Director of Admission
Choate Rosemary Hall, CT
Member of AISAP Board of Directors
Someone told me my blog articles make too much sense and generally folks agree with them so there’s little chance I’m going to stimulate much discussion. With that, I’m not just titling this article to be controversial…I’d like to float a thought for reaction. I use the terms wealthy vs. poor but realize better terminology might be advantaged vs. disadvantaged (that’s another blog article!)
The other day a girl from a wealthy town and a private school was saying how she took the SSAT 4 times and had to achieve a 90% or above to feel like she would be competitive at the schools to which she was applying. I thought that was interesting (and perhaps true) because I often hear admission officers juxtapose wealthy vs. poor kids in the following way when it comes to testing:
If a wealthy child (presumably with college educated parents, a household with books on the shelves, and surrounded by other smart kids and in a good school system with access to test prep and guidance) “should” (is supposed to) have strong test scores, how can they possible “win” (be seen as smart and a sufficiently competitive applicant to selective schools) if they don’t?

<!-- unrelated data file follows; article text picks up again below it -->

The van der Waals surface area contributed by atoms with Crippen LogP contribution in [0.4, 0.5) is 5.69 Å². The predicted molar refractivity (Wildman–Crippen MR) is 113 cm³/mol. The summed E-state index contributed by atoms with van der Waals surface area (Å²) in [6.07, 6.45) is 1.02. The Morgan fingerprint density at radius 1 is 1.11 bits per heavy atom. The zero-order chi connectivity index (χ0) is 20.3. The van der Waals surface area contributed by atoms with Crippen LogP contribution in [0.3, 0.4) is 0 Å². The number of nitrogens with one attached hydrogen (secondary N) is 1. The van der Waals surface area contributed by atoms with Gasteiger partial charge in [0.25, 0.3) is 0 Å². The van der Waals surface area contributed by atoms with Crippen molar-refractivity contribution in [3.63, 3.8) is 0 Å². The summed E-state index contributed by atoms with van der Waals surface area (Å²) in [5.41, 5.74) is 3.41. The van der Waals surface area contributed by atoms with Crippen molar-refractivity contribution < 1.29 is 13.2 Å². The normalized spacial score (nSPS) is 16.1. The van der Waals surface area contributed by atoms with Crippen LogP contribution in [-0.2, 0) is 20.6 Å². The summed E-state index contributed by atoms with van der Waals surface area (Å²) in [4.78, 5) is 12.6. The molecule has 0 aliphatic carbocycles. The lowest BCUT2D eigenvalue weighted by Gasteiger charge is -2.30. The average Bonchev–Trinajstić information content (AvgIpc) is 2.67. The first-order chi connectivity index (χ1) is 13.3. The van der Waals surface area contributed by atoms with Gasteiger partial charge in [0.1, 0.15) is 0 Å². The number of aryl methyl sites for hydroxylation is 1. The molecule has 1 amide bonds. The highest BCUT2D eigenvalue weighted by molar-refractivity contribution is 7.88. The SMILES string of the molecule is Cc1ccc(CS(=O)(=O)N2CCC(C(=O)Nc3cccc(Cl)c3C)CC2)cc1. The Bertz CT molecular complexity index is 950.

If a poor child has weak test scores…there are good reasons to discount those (at least I have heard many times and seen this as truth in outcomes) and look to other factors for success indicators. If a poor child has strong test score well then usually there is little doubt they are authentically smart, right?
So when a parent from a wealthy background walks into my office and says their child has strong grades, weak test scores but did no prep and that they do not believe in multiple test taking and test prep companies…how might one look at that case?
Therefore I ask, are standardized tests hurting wealthy kids?